Back in the 1990s, the web was dominated by static websites.
The first graphical web browser , Mosaic, was launched by in December 1995 by NCSA. Its main achievement was that it was also the first browser to display images inline with text instead of displaying images in a separate window. Though the web pages still remained static but more color could be added to them.
This small advancement in the rendering of the web pages led to the frantic rush in development and selling of advanced browsers. People wanted the guys who made Mosaic to create proprietary browsers for them.
Sensing the opportunity, one of the Mosaic developers, Marc Andreessen, founded the company Mosaic Communications Corporation and created a new web browser named Mosaic Netscape. To resolve legal issues with NCSA, the company was renamed Netscape Communications Corporation and the browser Netscape Navigator. The Netscape browser improved on Mosaic's usability and reliability - as well as boasting the then-impressive feature of being able to display pages as they loaded.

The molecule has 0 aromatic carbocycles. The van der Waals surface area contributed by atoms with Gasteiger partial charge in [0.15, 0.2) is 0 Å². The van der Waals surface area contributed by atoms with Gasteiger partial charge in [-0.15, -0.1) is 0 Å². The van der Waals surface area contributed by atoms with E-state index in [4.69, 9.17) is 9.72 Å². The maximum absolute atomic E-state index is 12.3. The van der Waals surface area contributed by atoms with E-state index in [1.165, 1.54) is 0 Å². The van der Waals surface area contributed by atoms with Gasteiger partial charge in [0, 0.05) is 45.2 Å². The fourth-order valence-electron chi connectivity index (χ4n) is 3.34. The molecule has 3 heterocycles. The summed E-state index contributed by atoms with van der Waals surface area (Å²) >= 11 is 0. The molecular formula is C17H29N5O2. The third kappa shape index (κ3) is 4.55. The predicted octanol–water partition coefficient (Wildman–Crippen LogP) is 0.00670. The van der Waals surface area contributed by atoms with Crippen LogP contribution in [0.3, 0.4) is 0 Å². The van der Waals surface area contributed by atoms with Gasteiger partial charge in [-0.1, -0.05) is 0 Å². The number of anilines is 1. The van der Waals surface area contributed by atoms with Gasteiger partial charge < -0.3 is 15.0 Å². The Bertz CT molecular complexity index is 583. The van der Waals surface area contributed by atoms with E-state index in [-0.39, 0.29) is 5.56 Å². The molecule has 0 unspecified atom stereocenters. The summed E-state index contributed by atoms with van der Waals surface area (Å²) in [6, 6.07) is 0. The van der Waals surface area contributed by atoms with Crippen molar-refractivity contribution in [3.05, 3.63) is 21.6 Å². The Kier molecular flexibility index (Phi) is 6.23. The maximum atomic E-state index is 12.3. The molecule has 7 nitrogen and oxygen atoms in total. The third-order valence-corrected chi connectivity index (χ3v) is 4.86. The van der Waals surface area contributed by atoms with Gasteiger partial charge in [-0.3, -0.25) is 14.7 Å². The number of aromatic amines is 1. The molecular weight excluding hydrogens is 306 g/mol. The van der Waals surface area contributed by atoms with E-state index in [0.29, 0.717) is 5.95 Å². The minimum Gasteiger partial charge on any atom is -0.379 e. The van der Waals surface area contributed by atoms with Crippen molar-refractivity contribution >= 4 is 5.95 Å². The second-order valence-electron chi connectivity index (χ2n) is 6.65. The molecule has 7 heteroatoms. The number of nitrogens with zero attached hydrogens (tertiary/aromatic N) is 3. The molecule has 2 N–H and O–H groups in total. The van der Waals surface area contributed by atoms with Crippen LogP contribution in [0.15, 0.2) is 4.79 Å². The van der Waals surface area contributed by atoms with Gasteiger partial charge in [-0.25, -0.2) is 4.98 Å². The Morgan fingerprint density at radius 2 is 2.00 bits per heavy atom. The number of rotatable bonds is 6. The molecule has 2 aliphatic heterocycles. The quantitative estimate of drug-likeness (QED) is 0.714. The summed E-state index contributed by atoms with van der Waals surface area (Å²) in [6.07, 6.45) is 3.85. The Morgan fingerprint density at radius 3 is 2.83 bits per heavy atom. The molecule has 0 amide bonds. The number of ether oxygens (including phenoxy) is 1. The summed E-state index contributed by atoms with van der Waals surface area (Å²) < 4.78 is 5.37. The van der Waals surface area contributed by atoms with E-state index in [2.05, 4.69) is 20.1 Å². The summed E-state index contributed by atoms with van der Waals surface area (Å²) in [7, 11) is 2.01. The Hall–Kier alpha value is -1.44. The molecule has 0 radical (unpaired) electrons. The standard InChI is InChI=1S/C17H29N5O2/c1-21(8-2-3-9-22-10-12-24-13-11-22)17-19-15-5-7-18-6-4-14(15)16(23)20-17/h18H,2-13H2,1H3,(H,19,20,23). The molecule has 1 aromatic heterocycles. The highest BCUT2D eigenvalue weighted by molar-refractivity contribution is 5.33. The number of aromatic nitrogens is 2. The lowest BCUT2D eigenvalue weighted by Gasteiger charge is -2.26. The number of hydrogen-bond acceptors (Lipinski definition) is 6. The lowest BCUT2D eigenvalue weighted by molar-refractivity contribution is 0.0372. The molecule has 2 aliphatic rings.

Within a year or so, Netscape was the browser of choice for the Internet users. It had almost 90% user base covered. But then entered Microsoft's Internet Explorer 1.0, which was bundled free of cost with the Windows OS. This started, what is called, the first browser war. Both the companies, in a desire to outdo each other, started implementing more and more features to their browsers.
But still the web pages were static. Netscape decided to put user interactivity to the web pages.
They hired Brendan Eich to develop a scripting language that could interface with the server-side components. Tasked with this, Eich eventually decided that a loosely-typed scripting language suited the environment and audience, namely the few thousand web designers and developers who needed to be able to tie into page elements (such as forms, or frames, or images) without a bytecode compiler or knowledge of object-oriented software design.